Melanie Leila Dudley planting Leil─ü (2018 cohort) is originally from P─üpa╩╗ikou, Hilo Palik┼ź and is interning with Hui M─ülama i ke Ala ╩╗┼¬lili (huiMAU). She is helping restore and m─ülama the ╩╗─üina of Kohol─ülele, lead ╩╗─üina education groups that huiMAU hosts, and collect and help process water samples for their microbes in order to assess the health of our ahupua╩╗a. In addition, she is creating a curriculum to increase huiMAU╩╗s capacity to train future ╩╗─üina educators at Kohol─ülele and enhance huiMAU╩╗s education offerings. This guide includes a compilation of mo╩╗olelo shared during visits, lessons that could be covered, as well as the ins and outs of running a typical m─ülama ╩╗─üina group day. Leil─ü's favorite part of the internship is working with an organization that has a truly Hawai╩╗i piko: "I love being able to work in ╩╗─üina and so closely with the ╩╗ohana and community members of Pa╩╗auilo. I also love being able to feed our community physically, spiritually and emotionally, but also helping teach them how to feed themselves and create more pilina with ╩╗─üina and one another." The most challenging part of the internship included weed whacking guinea grass without proper clothing! She now knows to cover up so she is not covered in fiber glass-like hairs after a rewarding day of work! When not at Kohol─ülele, she connects with the kai through surfing.

John Flint

A student at Volcanoes National Park John (Fall 2018 cohort) is originally from Jacksonville, Arkansas and is doing his internship with the National Park Service in Hawai'i Volcanoes National Park. John works within the Interpretation Department at Hawai'i Volcanoes National Park, where he engages with visitors from all over the world about wildlife, natural areas, and cultural sites. For the internship, John's main duties are to answer park guest questions and provide suggestions about where they should go based on the what they want to experience. In addition, John started developing a new ranger talk for Hawai'i Volcanoes National Park and updating the volunteer handbook. John's favorite part of the internship occurred when he performed test versions of his ranger talk. He mentions how rewarding it was to see park guests engage in critical thinking about conservation related issues while simultaneously enjoying their experience. The largest challenge for John was developing the conservation talk in a way that carefully balanced the messages about threats to the environment and the ability for guests to have fun while feeling empowered.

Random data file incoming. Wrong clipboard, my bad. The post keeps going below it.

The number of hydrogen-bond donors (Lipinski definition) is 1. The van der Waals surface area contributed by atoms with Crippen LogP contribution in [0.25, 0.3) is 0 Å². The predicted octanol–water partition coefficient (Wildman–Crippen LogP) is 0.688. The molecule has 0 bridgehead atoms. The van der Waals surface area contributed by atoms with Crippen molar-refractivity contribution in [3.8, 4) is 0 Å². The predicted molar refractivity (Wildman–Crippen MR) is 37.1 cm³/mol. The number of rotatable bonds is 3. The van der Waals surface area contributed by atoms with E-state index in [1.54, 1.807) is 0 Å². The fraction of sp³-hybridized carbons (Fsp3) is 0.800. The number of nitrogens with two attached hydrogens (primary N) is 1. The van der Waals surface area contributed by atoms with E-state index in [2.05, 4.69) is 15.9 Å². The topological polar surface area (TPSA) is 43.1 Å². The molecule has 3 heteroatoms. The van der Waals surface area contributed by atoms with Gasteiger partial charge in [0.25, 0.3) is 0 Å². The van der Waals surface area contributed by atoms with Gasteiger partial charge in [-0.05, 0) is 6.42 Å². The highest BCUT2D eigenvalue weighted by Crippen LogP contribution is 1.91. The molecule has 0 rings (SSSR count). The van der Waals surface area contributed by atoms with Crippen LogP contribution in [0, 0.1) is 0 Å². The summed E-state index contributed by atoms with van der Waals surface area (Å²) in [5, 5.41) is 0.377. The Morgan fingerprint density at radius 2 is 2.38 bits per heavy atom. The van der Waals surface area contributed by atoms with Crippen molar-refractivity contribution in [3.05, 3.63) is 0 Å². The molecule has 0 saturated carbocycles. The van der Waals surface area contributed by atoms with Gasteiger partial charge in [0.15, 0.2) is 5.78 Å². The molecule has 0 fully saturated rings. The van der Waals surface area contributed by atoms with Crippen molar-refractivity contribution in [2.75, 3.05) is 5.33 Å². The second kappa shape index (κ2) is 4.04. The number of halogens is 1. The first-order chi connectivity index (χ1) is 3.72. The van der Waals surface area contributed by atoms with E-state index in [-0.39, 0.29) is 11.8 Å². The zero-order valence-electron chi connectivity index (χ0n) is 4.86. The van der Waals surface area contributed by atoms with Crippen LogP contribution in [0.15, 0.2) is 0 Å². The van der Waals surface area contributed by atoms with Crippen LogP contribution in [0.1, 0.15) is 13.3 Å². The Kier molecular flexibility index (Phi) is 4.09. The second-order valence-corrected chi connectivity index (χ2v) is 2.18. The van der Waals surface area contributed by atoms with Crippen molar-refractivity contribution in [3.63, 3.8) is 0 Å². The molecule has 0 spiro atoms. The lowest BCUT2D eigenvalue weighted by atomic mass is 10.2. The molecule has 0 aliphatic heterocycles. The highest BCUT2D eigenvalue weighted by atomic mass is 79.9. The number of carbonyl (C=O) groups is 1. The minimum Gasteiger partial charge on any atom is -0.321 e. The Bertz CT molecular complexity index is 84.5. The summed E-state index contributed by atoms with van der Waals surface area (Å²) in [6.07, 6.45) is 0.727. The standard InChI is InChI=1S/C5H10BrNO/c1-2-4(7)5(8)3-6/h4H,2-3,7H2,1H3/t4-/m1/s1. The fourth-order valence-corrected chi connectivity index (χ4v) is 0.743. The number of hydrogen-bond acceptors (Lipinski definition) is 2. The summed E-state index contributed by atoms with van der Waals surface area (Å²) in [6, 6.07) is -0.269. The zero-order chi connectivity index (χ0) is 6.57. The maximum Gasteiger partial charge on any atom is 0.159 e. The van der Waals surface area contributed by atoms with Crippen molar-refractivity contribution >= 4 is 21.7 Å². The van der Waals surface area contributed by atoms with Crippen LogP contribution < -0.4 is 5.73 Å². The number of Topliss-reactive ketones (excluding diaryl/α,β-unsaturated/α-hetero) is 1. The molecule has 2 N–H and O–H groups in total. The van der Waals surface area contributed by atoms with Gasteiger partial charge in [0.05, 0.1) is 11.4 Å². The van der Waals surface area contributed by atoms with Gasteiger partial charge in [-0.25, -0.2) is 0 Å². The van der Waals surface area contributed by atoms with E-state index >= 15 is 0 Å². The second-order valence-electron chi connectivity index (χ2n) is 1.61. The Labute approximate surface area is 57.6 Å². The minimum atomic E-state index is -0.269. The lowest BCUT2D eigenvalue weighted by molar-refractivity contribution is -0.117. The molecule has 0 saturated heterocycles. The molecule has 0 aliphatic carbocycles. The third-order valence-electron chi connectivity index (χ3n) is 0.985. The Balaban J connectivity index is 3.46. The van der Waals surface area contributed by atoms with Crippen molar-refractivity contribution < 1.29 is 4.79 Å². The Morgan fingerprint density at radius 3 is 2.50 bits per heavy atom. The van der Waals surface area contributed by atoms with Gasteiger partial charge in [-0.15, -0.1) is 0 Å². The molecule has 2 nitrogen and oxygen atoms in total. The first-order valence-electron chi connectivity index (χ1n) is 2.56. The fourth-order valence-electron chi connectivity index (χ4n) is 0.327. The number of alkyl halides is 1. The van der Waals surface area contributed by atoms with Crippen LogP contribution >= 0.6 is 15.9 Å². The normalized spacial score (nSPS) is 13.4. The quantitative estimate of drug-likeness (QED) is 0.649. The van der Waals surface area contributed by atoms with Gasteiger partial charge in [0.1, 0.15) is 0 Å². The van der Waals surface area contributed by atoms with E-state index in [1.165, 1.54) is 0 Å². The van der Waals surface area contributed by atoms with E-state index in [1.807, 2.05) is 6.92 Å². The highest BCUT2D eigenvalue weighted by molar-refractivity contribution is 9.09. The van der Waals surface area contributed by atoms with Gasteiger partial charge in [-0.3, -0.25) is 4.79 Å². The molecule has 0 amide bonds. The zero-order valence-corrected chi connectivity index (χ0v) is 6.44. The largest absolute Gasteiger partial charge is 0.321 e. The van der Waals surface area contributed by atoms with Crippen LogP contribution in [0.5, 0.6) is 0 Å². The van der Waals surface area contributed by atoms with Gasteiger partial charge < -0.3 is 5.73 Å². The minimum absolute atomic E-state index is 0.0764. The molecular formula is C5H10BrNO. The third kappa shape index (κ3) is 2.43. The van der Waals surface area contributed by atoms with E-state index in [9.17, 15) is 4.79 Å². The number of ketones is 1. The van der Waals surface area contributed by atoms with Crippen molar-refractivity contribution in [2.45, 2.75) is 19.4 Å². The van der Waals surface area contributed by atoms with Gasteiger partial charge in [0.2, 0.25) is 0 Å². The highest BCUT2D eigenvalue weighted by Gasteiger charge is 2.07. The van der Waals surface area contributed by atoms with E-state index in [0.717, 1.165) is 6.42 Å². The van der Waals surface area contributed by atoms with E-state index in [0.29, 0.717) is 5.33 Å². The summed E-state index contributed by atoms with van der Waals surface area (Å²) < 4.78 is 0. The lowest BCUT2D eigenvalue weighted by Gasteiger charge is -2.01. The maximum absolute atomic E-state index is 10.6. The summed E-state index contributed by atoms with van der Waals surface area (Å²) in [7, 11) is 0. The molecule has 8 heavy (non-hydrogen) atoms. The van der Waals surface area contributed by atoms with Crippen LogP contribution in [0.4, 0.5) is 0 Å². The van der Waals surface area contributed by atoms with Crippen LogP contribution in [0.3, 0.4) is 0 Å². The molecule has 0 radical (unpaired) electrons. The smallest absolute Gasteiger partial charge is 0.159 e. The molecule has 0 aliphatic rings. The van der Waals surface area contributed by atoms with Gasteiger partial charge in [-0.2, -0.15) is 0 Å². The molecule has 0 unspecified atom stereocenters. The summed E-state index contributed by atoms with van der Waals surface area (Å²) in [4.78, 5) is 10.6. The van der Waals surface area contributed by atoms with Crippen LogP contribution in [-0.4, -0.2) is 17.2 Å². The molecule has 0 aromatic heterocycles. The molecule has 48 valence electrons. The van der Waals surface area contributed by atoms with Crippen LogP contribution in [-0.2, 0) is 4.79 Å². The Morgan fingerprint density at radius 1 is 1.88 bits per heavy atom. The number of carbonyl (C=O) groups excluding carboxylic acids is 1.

Maya Goodoni

A student doing vegetation surveys Maya (Fall 2018 cohort) is originally from North Kohala, Hawai╩╗i and is doing her internship with Three Mountain Alliance. Three Mountain Alliance is a watershed partnership that conducts native restoration, and ungulate and bird monitoring. She is an assistant to the data manager and is involved with inputing and synthesizing the data that the field crew collects, helping in writing reports, and participating in collecting restoration monitoring data and out-plantings of native trees. Her favorite part of the internship is going out in the field to collect data and writing the reports because those are skills that she will use for the rest of her career. The most challenging part of the internship was creating a digital report of the restoration data using ArcMap and Google Earth.

Amanda Irish

Amanda Irish internship photo Amanda (Fall 2018 cohort) is originally from Alaska and is doing her internship with Big Island Invasive Species Committee (BIISC). Amanda has thoroughly enjoyed her time with BIISC and mentions how great it has been working with colleagues that all share a real passion for conservation. She has been involved with analyzing invasive plant data and trying to figure out if their efforts have been successful. An aspect of her internship she has enjoyed the most were the conversations with different people at BIISC about invasive plant species in Hawai╩╗i. One challenge she faced was trying to figure out how to answer BIISC's question about their efforts being successful or not.

Wilson Malone